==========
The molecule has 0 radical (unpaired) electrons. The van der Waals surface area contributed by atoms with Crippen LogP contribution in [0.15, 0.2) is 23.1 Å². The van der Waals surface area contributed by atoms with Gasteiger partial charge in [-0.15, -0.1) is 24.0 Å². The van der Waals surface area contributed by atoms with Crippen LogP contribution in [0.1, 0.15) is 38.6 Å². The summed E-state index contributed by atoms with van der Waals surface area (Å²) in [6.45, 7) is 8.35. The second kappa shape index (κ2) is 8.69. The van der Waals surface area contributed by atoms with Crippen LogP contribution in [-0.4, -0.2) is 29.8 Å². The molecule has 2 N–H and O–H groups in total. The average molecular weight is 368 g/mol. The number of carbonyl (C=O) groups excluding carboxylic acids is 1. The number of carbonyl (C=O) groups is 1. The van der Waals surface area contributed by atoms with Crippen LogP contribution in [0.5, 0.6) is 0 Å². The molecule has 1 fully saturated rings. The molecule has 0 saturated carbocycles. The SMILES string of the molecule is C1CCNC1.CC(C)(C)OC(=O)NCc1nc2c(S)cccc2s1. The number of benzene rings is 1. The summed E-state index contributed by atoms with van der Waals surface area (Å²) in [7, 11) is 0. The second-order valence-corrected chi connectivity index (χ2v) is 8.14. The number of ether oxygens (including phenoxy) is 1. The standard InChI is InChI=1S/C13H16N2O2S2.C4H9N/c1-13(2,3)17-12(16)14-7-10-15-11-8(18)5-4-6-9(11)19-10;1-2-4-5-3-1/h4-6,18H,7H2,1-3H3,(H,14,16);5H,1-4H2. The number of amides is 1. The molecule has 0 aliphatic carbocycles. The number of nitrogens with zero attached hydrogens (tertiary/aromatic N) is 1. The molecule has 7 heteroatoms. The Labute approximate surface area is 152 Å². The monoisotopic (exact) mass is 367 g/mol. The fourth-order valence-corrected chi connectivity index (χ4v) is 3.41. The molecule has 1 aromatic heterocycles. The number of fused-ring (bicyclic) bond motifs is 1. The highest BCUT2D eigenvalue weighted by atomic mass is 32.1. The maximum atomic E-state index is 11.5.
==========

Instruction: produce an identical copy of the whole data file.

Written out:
The molecule has 0 radical (unpaired) electrons. The van der Waals surface area contributed by atoms with Crippen LogP contribution in [0.15, 0.2) is 23.1 Å². The van der Waals surface area contributed by atoms with Gasteiger partial charge in [-0.15, -0.1) is 24.0 Å². The van der Waals surface area contributed by atoms with Crippen LogP contribution in [0.1, 0.15) is 38.6 Å². The summed E-state index contributed by atoms with van der Waals surface area (Å²) in [6.45, 7) is 8.35. The second kappa shape index (κ2) is 8.69. The van der Waals surface area contributed by atoms with Crippen LogP contribution in [-0.4, -0.2) is 29.8 Å². The molecule has 2 N–H and O–H groups in total. The average molecular weight is 368 g/mol. The number of carbonyl (C=O) groups excluding carboxylic acids is 1. The number of carbonyl (C=O) groups is 1. The van der Waals surface area contributed by atoms with Crippen LogP contribution in [0.5, 0.6) is 0 Å². The molecule has 1 fully saturated rings. The molecule has 0 saturated carbocycles. The SMILES string of the molecule is C1CCNC1.CC(C)(C)OC(=O)NCc1nc2c(S)cccc2s1. The number of benzene rings is 1. The summed E-state index contributed by atoms with van der Waals surface area (Å²) in [7, 11) is 0. The second-order valence-corrected chi connectivity index (χ2v) is 8.14. The number of ether oxygens (including phenoxy) is 1. The standard InChI is InChI=1S/C13H16N2O2S2.C4H9N/c1-13(2,3)17-12(16)14-7-10-15-11-8(18)5-4-6-9(11)19-10;1-2-4-5-3-1/h4-6,18H,7H2,1-3H3,(H,14,16);5H,1-4H2. The number of amides is 1. The molecule has 0 aliphatic carbocycles. The number of nitrogens with zero attached hydrogens (tertiary/aromatic N) is 1. The molecule has 7 heteroatoms. The Labute approximate surface area is 152 Å². The monoisotopic (exact) mass is 367 g/mol. The fourth-order valence-corrected chi connectivity index (χ4v) is 3.41. The molecule has 1 aromatic heterocycles. The number of fused-ring (bicyclic) bond motifs is 1. The highest BCUT2D eigenvalue weighted by atomic mass is 32.1. The maximum atomic E-state index is 11.5.